I have been trying to convince a “pro-life” UU that a woman is a person, and that a fetus is, at best, a special class that requires special consideration when we look at what rights we ascribe to it.
Let me start by saying that I am Pro-Life. I am in favor of not only life in simple terms, but in quality of life and the fullness of life and in life being something to celebrate. I was adopted as an infant. I have 2 children of my own, and I assure you that the first was a surprise. I wish that bearing a child didn’t come with social stigma and economic burdens. I wish that Maternal Mortality weren’t still an issue all over the world, more than 1 women in every 50,000 births in the US. Even if we managed those social and medical achievements, it can’t be ignored that having a child changes a woman’s body and brain chemistry, and not just the first time, but with each child that she bares. Every pregnancy requires a commitment to a real and unpredictable alteration to your way of life. It requires something akin to ego-death and accepting that you may not come out the same person. That isn’t something that we are likely to overcome any time soon.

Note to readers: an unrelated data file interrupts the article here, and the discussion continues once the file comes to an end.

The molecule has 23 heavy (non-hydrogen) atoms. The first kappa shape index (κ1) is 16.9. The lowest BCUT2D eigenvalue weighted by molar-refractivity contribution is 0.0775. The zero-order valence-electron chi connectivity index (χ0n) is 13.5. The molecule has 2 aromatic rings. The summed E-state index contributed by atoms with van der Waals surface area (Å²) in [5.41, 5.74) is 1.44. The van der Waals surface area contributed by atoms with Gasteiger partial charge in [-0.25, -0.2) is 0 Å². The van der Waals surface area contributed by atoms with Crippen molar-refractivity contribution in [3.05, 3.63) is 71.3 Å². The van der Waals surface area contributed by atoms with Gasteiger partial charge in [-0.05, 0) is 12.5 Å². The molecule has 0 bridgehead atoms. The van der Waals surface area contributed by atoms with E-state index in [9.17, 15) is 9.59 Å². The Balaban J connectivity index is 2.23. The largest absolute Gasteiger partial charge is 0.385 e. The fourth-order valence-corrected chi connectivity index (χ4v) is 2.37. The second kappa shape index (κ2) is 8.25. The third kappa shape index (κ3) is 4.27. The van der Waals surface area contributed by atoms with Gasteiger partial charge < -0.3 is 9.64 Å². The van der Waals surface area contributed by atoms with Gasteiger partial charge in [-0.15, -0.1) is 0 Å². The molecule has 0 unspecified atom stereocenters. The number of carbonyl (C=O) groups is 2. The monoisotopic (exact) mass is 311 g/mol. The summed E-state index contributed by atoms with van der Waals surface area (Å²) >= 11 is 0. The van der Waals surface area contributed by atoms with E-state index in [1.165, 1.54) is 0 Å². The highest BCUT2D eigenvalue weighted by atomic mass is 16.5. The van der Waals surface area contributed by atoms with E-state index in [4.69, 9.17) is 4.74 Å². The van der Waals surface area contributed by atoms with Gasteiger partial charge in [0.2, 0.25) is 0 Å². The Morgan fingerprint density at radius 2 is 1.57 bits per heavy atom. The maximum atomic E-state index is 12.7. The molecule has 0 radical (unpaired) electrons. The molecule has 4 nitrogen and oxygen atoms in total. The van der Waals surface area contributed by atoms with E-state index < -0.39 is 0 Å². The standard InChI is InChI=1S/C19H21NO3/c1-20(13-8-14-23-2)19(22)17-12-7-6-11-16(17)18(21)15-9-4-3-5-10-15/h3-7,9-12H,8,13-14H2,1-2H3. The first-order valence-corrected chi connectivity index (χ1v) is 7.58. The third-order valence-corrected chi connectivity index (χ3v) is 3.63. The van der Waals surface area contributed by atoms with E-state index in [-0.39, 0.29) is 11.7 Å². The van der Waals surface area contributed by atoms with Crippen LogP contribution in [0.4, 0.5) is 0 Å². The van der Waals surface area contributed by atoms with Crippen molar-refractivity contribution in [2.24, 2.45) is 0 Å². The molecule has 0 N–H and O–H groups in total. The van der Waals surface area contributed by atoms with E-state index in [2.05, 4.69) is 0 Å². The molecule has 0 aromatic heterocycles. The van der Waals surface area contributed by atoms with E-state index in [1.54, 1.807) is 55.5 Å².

I am Pro-life. I am also, out of necessity, pro-choice. Let me explain why, and how I rationalize that with my own past, my principles, and modern science.
Let’s start with a look at what it is that makes a person. It can’t just be genetics: a cancerous tumor is genetically human, and yet, differentiated from its host. It cannot live outside the host, even as it drains resources to fuel growth. It is alive, and it is human, but it is not a human being. The crucial distinction, then, is in the potential for a fetus to outgrow that specialized dependency and become an individual. I can accept that that potential is important, but it is not the same as a promise.
This is something so obvious that no country that I am aware of treats the fetus as a person. No industrialized nation issues “fertilization certificates”. Fetuses are not counted in any census. They are neither taxed, nor dependents to be claimed. If we are fighting for the “rights” of the fetus, what rights is it capable of exercising? It cannot have liberty from its womb. It cannot own property. It cannot believe, speak, read or write, or assemble freely. It cannot do these things, not for a defect in its development or an injury it has sustained, but due to an inherent and obvious lack of ability ensuing from the fact that it is not, as of yet, a person. It is not reasonable to describe the fetus as a whole person, and certainly not one that has the right to reside within an unwilling woman.